These stories remind me of some years ago when I was still working but my husband had a day off from work. As it was a cold day he decided to give me a nice surprise and take some home-made soup out of the freezer and have a nice hot bowl of it ready for my homecoming. I didn’t say anything, but I couldn’t remember MAKING any soup in the first place! However, when I put the first spoonful in my mouth I realized what he had taken out, it was my home-made Chicken stock! I always use carcasses for stocks, and good they are, but not for eating unadulterated. Serves me right for NOT labelling the contents of my canisters! You think you know what’s there but when frozen it could be anything.
Thanks so much for sharing your stories. They gave me quite a chuckle. And like they say, you learn from your mistakes. If not the first time, hopefully the second time. Baking is a never ending learning experience.
I’m almost afraid to start cooking for Christmas…the whole time leading up to it and the food shopping has been a disaster. First of all, I have one burner not working on my stove. A friend said…“I know how to fix it”. Said he’d come by at 6:30 last night…didn’t show up till 7:45, and of course, as we all could have predicted…worked for 45 minutes and couldn’t fix it. Now I have to cook christmas dinner on 3 burners. Next I was supposed to be going out to dinner…clearly got a late start…got the the restaurant with my friend, and there was a wait..so got of of the restaurant late. Had to go to a friend’s house to pick up a blender…because my food processor broke and I’m making Shrimp Bisque. By the time I got back home with the blender, the good grocery store was closed and had to go to this very fancy upscale market to do my shopping for Christmas dinner…and as could be expected, they didn’t have many of the ingredients I needed. After I found that they had no buttermilk, no white chocolate, no fresh looking green beans, no bleached all purpose flour…I got irritated and walked out, leaving what groceries I selected in my cart in the isle. (they did have tons of exotic cheeses, very expensive vinegars and the such…but the basics? Why bother with those mundane things when we can have fancy sea salt, harvested by blind nuns?)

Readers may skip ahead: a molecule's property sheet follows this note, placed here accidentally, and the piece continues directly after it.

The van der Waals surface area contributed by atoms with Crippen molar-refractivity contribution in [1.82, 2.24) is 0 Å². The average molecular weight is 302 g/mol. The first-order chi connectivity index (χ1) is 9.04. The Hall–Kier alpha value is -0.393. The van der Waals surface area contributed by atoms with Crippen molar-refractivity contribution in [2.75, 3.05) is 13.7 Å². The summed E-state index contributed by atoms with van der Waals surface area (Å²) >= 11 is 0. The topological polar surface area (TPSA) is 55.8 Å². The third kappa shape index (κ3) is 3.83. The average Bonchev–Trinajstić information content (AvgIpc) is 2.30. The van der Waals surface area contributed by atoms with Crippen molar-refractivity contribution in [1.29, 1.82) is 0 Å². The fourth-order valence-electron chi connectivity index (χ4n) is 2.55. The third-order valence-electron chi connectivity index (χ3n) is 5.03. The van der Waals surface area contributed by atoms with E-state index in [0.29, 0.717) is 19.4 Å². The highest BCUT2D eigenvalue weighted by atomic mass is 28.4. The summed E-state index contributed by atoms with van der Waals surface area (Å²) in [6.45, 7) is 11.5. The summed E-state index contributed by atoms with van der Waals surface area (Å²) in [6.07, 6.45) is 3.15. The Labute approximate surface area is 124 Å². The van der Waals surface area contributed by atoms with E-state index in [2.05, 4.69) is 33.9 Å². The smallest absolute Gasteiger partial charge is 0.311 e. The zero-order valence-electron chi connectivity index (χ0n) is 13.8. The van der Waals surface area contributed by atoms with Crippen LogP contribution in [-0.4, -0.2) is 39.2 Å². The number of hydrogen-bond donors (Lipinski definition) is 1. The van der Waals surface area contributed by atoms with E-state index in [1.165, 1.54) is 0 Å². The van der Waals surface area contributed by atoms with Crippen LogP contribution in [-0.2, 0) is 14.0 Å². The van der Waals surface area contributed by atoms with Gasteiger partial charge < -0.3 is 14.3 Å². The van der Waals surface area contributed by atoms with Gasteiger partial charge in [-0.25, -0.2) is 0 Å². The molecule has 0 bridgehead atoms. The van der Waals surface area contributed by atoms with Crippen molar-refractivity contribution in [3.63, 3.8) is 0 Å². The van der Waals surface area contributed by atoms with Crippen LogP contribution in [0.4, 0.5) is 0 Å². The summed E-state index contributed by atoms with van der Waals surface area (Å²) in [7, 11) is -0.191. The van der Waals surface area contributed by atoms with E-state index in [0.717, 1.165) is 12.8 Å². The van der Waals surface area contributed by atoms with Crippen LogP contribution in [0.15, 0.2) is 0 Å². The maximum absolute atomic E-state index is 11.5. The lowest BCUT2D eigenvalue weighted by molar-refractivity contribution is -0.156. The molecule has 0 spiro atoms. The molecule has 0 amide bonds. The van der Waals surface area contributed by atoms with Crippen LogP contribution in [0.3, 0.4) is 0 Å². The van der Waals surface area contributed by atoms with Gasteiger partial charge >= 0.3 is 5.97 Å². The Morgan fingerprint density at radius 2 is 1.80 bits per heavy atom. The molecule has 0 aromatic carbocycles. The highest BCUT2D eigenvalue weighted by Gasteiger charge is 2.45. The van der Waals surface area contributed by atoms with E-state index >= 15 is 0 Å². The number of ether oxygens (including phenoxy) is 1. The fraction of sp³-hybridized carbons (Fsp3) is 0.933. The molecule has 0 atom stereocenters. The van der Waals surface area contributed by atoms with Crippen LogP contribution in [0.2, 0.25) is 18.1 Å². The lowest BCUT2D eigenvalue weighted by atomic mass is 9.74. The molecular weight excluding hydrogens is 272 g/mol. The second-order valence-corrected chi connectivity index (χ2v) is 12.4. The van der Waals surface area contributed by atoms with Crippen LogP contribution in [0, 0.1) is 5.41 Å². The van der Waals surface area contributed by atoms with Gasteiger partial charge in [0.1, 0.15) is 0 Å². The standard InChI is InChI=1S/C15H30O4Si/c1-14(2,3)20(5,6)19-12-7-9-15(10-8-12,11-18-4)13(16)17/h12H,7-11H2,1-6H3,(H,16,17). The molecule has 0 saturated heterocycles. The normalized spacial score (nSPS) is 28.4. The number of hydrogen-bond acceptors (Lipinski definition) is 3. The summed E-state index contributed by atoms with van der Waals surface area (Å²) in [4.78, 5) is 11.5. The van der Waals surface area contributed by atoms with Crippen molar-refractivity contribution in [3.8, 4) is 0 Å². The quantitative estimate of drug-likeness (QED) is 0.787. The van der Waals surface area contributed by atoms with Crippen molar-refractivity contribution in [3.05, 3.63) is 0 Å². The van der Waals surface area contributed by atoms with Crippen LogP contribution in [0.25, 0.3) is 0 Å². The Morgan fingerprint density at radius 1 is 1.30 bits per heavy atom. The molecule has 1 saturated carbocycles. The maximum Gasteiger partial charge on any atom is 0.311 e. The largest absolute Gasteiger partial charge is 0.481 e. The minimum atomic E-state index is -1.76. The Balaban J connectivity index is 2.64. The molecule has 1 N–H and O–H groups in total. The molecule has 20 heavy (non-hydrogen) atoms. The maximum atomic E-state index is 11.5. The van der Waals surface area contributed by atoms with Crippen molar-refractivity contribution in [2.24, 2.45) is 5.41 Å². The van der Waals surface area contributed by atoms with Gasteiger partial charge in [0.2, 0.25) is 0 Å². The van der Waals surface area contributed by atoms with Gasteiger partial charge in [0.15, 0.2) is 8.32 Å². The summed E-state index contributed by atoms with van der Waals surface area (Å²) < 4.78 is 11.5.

I got up at 5:30 This morning to go to a Supermarket near work and did all the shopping before starting work this morning. I’ve got all the food in the trunk of my car (its 27 degrees here now, so I’m thinking, everything should be fine)...but who knows what disasters lay ahead!
Oh Bill. My thoughts go out to you. But things always seem to work themselves out eventually. I am sure your Christmas dinner will turn out lovely. To me it always seems it is the little details that us bakers worry about. Sometimes it doesn’t work out as planned, but we are the only ones who notice it.
Christmas worked out fine. I will never again cook a meal for a group that required a lot of last minute preparation and cooking. Usually I make something that reheats well (like a Coq aux vin) and do as much as possible the night before. Couldn’t do a roast (we had non beef-pork eaters) couldn’t do a turkey (my other half hates turkey) so I decided to do fried chicken. I was frying chicken for 8 with my guests in the apartment had a tiny grease fire…that was fun…as well as baking biscuits and other last minute preps. Everything turned out fine…the mess was heroic. I didn’t finish cleaning until 3 AM but I got it all done. Thanks for all the encouragement.
my most nerve wracking experience, making 96 cookies for a wedding on the HOTTEST MOST HUMID day of the year. Cookies were done, covered in fondant, piped the monogram, started sweating.
Threw all the cookies onto a tray and brought them to a room that had air conditioning, only to find out the AC wasn’t in the window! Too heavy for me to lift, freaked out, had to have my husband rush home from work to put it in the window. Thought for sure the cookies were going to be a disaster (dark blue writing on white fondant). Luckily, all worked out and they looked great.